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Homework Help: Use the model to compare

  1. Nov 30, 2011 #1
    1. The problem statement, all variables and given/known data

    A model for the length of daylight (in hours) in Philadelphia on the tth day of the year is given.
    Use this model to compare how the number of hours of daylight is increasing in Philadelphia on June 5 and June 15. (Round your answers to four decimal places).

    2. Relevant equations


    3. The attempt at a solution

    i have no clue were to start. or what to do, please help.

    i tried
    L(t)=12+2.8sin[(2pi/365)(15-80)]= 9.481

    it seemed to easy to be right, and of course it was. please help?
  2. jcsd
  3. Nov 30, 2011 #2


    Staff: Mentor

    This is L(5). L(t) is what you have in Relevant equations.
    This is L(15).
    What they're asking about is the slope of the tangent line at a) (5, L(5)) and b) (15, L(15)).

    For the first one, calculate the slope of a secant line for two points on the graph of your function. The two points should straddle (5, L(5)). The closer together the two points are, the better your approximation will be.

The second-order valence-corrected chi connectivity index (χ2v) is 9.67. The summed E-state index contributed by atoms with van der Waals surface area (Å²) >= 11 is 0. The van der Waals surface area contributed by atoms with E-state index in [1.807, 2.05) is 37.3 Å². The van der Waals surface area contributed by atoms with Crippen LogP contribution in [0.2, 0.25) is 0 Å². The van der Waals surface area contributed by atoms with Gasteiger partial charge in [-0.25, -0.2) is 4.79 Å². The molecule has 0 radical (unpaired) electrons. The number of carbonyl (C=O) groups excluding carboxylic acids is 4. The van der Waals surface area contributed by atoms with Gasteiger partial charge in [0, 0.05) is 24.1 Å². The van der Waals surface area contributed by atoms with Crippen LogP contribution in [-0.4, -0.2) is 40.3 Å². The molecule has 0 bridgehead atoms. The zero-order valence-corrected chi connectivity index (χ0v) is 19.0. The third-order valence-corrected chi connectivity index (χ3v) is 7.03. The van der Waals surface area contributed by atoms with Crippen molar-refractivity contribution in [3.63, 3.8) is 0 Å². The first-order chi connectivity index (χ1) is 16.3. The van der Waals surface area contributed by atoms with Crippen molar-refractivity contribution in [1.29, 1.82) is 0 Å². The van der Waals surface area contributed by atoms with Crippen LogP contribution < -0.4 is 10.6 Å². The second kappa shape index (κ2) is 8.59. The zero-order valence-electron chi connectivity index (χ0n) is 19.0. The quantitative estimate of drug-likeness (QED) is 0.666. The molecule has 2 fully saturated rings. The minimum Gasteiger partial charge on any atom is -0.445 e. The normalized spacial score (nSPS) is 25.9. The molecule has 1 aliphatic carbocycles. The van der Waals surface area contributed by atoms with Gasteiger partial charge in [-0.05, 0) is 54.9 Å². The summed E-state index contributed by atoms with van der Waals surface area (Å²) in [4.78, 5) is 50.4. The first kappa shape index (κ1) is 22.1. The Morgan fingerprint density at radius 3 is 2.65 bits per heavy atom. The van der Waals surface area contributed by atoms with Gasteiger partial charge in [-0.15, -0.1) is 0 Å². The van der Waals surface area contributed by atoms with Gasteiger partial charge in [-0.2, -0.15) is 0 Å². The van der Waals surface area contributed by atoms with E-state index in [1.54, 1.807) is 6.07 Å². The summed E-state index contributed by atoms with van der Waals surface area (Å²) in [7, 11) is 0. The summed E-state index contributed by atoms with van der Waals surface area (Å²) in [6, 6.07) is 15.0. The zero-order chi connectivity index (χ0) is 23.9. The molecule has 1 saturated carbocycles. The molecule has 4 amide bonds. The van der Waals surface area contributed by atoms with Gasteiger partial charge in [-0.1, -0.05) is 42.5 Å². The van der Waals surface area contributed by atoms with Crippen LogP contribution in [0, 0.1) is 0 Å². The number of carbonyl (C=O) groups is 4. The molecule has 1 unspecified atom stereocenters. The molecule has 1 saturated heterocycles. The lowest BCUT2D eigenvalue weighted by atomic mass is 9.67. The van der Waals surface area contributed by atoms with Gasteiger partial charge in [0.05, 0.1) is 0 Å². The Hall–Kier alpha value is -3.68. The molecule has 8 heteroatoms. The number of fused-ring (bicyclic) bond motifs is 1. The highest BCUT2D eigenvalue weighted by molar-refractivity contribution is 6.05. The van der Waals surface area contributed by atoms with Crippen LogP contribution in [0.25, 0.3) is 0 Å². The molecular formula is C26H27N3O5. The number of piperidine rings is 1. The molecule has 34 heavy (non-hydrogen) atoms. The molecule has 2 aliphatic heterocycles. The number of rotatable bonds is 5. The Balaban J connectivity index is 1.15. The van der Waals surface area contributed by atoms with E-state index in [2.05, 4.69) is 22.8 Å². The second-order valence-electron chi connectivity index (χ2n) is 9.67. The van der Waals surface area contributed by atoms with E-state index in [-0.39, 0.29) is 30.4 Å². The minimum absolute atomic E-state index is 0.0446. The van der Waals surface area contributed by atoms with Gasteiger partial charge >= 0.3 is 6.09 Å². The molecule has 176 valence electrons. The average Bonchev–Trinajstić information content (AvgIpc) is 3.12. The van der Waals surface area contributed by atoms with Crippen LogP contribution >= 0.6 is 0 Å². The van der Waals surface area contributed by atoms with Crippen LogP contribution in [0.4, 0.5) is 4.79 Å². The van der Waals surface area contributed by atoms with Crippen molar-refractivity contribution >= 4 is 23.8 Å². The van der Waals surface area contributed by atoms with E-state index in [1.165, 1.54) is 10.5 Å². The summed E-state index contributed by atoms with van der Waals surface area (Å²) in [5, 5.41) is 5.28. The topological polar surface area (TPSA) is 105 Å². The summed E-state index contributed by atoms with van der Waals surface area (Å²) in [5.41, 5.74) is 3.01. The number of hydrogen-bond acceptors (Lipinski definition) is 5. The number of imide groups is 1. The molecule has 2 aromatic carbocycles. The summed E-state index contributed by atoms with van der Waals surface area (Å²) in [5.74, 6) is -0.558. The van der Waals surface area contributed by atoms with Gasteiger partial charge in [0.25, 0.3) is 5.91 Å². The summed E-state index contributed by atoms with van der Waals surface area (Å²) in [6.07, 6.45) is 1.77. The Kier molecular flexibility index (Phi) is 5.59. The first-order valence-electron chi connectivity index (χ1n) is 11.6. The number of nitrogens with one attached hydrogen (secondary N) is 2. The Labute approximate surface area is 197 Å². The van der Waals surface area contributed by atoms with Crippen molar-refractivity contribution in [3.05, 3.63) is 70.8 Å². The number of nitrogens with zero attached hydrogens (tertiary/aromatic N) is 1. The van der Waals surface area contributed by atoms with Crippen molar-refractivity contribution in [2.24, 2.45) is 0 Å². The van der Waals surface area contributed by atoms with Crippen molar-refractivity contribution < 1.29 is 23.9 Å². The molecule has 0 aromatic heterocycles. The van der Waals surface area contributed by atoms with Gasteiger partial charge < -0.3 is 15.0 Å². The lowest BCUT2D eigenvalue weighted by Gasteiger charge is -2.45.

Do the same for the other point at (15, L(15)).
  4. Nov 30, 2011 #3
    okay, so
    a) (5, 9.3088)
    for the slope, should i use a point to the left and right of 5, such as 4.99 and 5.01?

    b) (15, 9.481)
    and the same for this part, 14.99 and 15.01?
  5. Nov 30, 2011 #4


    Staff: Mentor

    Right, those would be good choices.
  6. Nov 30, 2011 #5
    a) (4.99,9.3087) (5.01,9.309)=(9.309-9.3087)/(5.01-4.99)= .015

    b) (14.99,9.4808)(15.01,9.4812)= (9.4812-9.4808)/(15.01-14.99)= .02

    so thats my answer?
  7. Nov 30, 2011 #6


    Staff: Mentor

    Let's clean this up.
    The slope of the secant line between (4.99,9.3087) and (5.01,9.309) is
    (9.309-9.3087)/(5.01-4.99)= .015

    Unfortunately, you aren't evaluating your function correctly, something I didn't notice before.
    L(5) represents the number of hours of daylight on Jan 5. You're going to have to count days to see which days of the year June 5 and June 15 are.

  8. Nov 30, 2011 #7

    Ray Vickson

    User Avatar
    Science Advisor
    Homework Helper

    Since this is the "Calculus and Beyond" Forum, my first suggestion would be to use exact derivatives. If you don't know what derivatives are or how to compute them, then we have a different discussion!

  9. Nov 30, 2011 #8


    Staff: Mentor

    That's probably good advice. I was operating under the assumption (probably unwarranted) that the OP had not yet been exposed to differentiation.
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